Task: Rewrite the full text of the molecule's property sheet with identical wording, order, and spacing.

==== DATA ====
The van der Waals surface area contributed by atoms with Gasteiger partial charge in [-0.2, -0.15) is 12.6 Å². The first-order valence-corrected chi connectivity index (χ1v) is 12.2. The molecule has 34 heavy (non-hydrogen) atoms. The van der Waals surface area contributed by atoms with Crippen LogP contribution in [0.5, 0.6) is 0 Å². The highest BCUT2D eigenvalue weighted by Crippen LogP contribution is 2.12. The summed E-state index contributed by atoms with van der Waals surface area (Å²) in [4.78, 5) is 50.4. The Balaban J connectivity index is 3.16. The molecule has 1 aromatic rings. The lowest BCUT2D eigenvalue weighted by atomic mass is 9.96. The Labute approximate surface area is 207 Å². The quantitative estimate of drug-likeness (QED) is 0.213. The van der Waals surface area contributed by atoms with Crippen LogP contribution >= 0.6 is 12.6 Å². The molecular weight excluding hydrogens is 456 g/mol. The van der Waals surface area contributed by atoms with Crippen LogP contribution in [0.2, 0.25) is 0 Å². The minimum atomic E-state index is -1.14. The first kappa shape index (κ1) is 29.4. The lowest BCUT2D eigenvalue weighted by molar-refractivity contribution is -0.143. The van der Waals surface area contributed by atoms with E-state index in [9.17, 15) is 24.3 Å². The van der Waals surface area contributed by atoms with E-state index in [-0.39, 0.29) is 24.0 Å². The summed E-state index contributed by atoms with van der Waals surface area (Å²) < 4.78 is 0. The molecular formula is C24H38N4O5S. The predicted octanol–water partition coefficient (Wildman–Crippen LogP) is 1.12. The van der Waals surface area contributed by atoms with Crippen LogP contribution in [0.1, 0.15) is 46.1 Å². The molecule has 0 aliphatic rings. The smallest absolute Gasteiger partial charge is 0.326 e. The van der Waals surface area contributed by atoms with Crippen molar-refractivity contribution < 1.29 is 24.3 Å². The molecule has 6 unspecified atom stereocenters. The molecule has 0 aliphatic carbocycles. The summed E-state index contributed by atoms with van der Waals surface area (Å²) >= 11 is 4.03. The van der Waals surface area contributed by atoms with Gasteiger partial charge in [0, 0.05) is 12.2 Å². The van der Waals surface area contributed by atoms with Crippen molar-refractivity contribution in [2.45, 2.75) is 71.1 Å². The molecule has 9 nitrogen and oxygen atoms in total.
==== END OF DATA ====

The van der Waals surface area contributed by atoms with Gasteiger partial charge in [-0.2, -0.15) is 12.6 Å². The first-order valence-corrected chi connectivity index (χ1v) is 12.2. The molecule has 34 heavy (non-hydrogen) atoms. The van der Waals surface area contributed by atoms with Crippen LogP contribution in [0.5, 0.6) is 0 Å². The highest BCUT2D eigenvalue weighted by Crippen LogP contribution is 2.12. The summed E-state index contributed by atoms with van der Waals surface area (Å²) in [4.78, 5) is 50.4. The Balaban J connectivity index is 3.16. The molecule has 1 aromatic rings. The lowest BCUT2D eigenvalue weighted by atomic mass is 9.96. The Labute approximate surface area is 207 Å². The quantitative estimate of drug-likeness (QED) is 0.213. The van der Waals surface area contributed by atoms with Crippen LogP contribution >= 0.6 is 12.6 Å². The molecular weight excluding hydrogens is 456 g/mol. The van der Waals surface area contributed by atoms with Crippen LogP contribution in [0.2, 0.25) is 0 Å². The minimum atomic E-state index is -1.14. The first kappa shape index (κ1) is 29.4. The lowest BCUT2D eigenvalue weighted by molar-refractivity contribution is -0.143. The van der Waals surface area contributed by atoms with E-state index in [9.17, 15) is 24.3 Å². The van der Waals surface area contributed by atoms with E-state index in [-0.39, 0.29) is 24.0 Å². The summed E-state index contributed by atoms with van der Waals surface area (Å²) < 4.78 is 0. The molecular formula is C24H38N4O5S. The predicted octanol–water partition coefficient (Wildman–Crippen LogP) is 1.12. The van der Waals surface area contributed by atoms with Crippen LogP contribution in [0.1, 0.15) is 46.1 Å². The molecule has 0 aliphatic rings. The smallest absolute Gasteiger partial charge is 0.326 e. The van der Waals surface area contributed by atoms with Crippen molar-refractivity contribution < 1.29 is 24.3 Å². The molecule has 6 unspecified atom stereocenters. The molecule has 0 aliphatic carbocycles. The summed E-state index contributed by atoms with van der Waals surface area (Å²) >= 11 is 4.03. The van der Waals surface area contributed by atoms with Gasteiger partial charge in [0, 0.05) is 12.2 Å². The van der Waals surface area contributed by atoms with Crippen molar-refractivity contribution in [2.45, 2.75) is 71.1 Å². The molecule has 9 nitrogen and oxygen atoms in total.